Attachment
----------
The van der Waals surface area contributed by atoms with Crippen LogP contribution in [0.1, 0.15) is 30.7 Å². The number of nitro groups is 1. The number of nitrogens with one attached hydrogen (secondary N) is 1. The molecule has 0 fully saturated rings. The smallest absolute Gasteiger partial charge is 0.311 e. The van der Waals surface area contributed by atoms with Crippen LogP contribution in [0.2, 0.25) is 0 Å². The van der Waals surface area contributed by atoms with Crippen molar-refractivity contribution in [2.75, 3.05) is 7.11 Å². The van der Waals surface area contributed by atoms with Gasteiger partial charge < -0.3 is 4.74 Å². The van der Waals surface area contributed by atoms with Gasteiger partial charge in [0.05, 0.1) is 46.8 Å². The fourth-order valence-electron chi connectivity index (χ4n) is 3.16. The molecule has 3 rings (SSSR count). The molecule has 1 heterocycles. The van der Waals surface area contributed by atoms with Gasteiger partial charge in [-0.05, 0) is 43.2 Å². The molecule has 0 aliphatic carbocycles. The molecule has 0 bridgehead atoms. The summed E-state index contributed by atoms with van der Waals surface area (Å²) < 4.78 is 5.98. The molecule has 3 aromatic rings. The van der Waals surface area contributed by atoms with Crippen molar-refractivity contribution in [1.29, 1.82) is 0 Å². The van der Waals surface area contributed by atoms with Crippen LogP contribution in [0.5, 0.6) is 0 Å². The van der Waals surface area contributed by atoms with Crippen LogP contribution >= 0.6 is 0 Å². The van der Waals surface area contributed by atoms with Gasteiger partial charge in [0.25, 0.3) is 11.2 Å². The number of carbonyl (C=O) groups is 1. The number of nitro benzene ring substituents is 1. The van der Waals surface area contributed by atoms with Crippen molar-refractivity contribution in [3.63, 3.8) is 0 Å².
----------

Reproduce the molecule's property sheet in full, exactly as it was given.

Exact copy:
The van der Waals surface area contributed by atoms with Crippen LogP contribution in [0.1, 0.15) is 30.7 Å². The number of nitro groups is 1. The number of nitrogens with one attached hydrogen (secondary N) is 1. The molecule has 0 fully saturated rings. The smallest absolute Gasteiger partial charge is 0.311 e. The van der Waals surface area contributed by atoms with Crippen LogP contribution in [0.2, 0.25) is 0 Å². The van der Waals surface area contributed by atoms with Crippen molar-refractivity contribution in [2.75, 3.05) is 7.11 Å². The van der Waals surface area contributed by atoms with Gasteiger partial charge < -0.3 is 4.74 Å². The van der Waals surface area contributed by atoms with Gasteiger partial charge in [0.05, 0.1) is 46.8 Å². The fourth-order valence-electron chi connectivity index (χ4n) is 3.16. The molecule has 3 rings (SSSR count). The molecule has 1 heterocycles. The van der Waals surface area contributed by atoms with Gasteiger partial charge in [-0.05, 0) is 43.2 Å². The molecule has 0 aliphatic carbocycles. The molecule has 0 bridgehead atoms. The summed E-state index contributed by atoms with van der Waals surface area (Å²) < 4.78 is 5.98. The molecule has 3 aromatic rings. The van der Waals surface area contributed by atoms with Crippen molar-refractivity contribution in [1.29, 1.82) is 0 Å². The van der Waals surface area contributed by atoms with Crippen LogP contribution in [0.5, 0.6) is 0 Å². The van der Waals surface area contributed by atoms with Crippen LogP contribution >= 0.6 is 0 Å². The van der Waals surface area contributed by atoms with Gasteiger partial charge in [0.25, 0.3) is 11.2 Å². The number of carbonyl (C=O) groups is 1. The number of nitro benzene ring substituents is 1. The van der Waals surface area contributed by atoms with Crippen molar-refractivity contribution in [3.63, 3.8) is 0 Å².